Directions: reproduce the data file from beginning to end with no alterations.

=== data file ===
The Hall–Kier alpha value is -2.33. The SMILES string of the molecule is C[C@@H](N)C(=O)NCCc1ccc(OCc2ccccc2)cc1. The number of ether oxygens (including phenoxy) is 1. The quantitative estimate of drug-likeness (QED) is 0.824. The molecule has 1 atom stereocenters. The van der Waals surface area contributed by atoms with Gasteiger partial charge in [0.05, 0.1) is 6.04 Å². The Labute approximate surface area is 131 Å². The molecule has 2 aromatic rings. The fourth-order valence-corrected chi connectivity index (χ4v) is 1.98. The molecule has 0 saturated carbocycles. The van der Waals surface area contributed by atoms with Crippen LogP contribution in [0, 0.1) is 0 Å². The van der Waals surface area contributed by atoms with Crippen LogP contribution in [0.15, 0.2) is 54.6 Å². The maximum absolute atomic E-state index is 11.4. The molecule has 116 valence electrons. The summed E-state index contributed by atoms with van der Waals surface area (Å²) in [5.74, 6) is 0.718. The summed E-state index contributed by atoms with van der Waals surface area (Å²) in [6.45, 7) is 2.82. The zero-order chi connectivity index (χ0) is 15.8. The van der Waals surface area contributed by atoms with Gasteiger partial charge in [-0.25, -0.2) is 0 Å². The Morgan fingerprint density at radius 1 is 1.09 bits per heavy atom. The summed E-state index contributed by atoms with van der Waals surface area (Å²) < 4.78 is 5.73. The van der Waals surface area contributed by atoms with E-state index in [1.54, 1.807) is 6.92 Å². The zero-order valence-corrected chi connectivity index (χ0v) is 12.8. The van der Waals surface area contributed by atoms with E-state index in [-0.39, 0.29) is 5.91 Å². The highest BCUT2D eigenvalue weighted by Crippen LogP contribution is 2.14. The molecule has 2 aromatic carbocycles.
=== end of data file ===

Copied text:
The Hall–Kier alpha value is -2.33. The SMILES string of the molecule is C[C@@H](N)C(=O)NCCc1ccc(OCc2ccccc2)cc1. The number of ether oxygens (including phenoxy) is 1. The quantitative estimate of drug-likeness (QED) is 0.824. The molecule has 1 atom stereocenters. The van der Waals surface area contributed by atoms with Gasteiger partial charge in [0.05, 0.1) is 6.04 Å². The Labute approximate surface area is 131 Å². The molecule has 2 aromatic rings. The fourth-order valence-corrected chi connectivity index (χ4v) is 1.98. The molecule has 0 saturated carbocycles. The van der Waals surface area contributed by atoms with Crippen LogP contribution in [0, 0.1) is 0 Å². The van der Waals surface area contributed by atoms with Crippen LogP contribution in [0.15, 0.2) is 54.6 Å². The maximum absolute atomic E-state index is 11.4. The molecule has 116 valence electrons. The summed E-state index contributed by atoms with van der Waals surface area (Å²) in [5.74, 6) is 0.718. The summed E-state index contributed by atoms with van der Waals surface area (Å²) in [6.45, 7) is 2.82. The zero-order chi connectivity index (χ0) is 15.8. The van der Waals surface area contributed by atoms with Gasteiger partial charge in [-0.25, -0.2) is 0 Å². The Morgan fingerprint density at radius 1 is 1.09 bits per heavy atom. The summed E-state index contributed by atoms with van der Waals surface area (Å²) < 4.78 is 5.73. The van der Waals surface area contributed by atoms with E-state index in [1.54, 1.807) is 6.92 Å². The zero-order valence-corrected chi connectivity index (χ0v) is 12.8. The van der Waals surface area contributed by atoms with E-state index in [-0.39, 0.29) is 5.91 Å². The highest BCUT2D eigenvalue weighted by Crippen LogP contribution is 2.14. The molecule has 2 aromatic carbocycles.